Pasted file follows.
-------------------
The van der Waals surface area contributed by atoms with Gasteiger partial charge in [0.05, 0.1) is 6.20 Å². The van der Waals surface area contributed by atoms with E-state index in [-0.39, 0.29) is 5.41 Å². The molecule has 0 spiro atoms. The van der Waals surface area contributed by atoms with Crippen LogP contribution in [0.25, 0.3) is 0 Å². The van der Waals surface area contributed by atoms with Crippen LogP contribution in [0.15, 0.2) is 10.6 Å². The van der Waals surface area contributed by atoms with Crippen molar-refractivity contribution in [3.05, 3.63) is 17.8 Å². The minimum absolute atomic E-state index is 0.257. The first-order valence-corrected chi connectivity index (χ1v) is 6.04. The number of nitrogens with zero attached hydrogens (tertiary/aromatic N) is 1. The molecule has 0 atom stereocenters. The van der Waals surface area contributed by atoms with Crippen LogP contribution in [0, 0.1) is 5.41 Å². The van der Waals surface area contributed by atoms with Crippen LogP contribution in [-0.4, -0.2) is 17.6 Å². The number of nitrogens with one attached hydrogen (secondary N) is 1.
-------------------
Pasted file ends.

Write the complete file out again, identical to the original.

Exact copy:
The van der Waals surface area contributed by atoms with Gasteiger partial charge in [0.05, 0.1) is 6.20 Å². The van der Waals surface area contributed by atoms with E-state index in [-0.39, 0.29) is 5.41 Å². The molecule has 0 spiro atoms. The van der Waals surface area contributed by atoms with Crippen LogP contribution in [0.25, 0.3) is 0 Å². The van der Waals surface area contributed by atoms with Crippen LogP contribution in [0.15, 0.2) is 10.6 Å². The van der Waals surface area contributed by atoms with Crippen molar-refractivity contribution in [3.05, 3.63) is 17.8 Å². The minimum absolute atomic E-state index is 0.257. The first-order valence-corrected chi connectivity index (χ1v) is 6.04. The number of nitrogens with zero attached hydrogens (tertiary/aromatic N) is 1. The molecule has 0 atom stereocenters. The van der Waals surface area contributed by atoms with Crippen LogP contribution in [0, 0.1) is 5.41 Å². The van der Waals surface area contributed by atoms with Crippen LogP contribution in [-0.4, -0.2) is 17.6 Å². The number of nitrogens with one attached hydrogen (secondary N) is 1.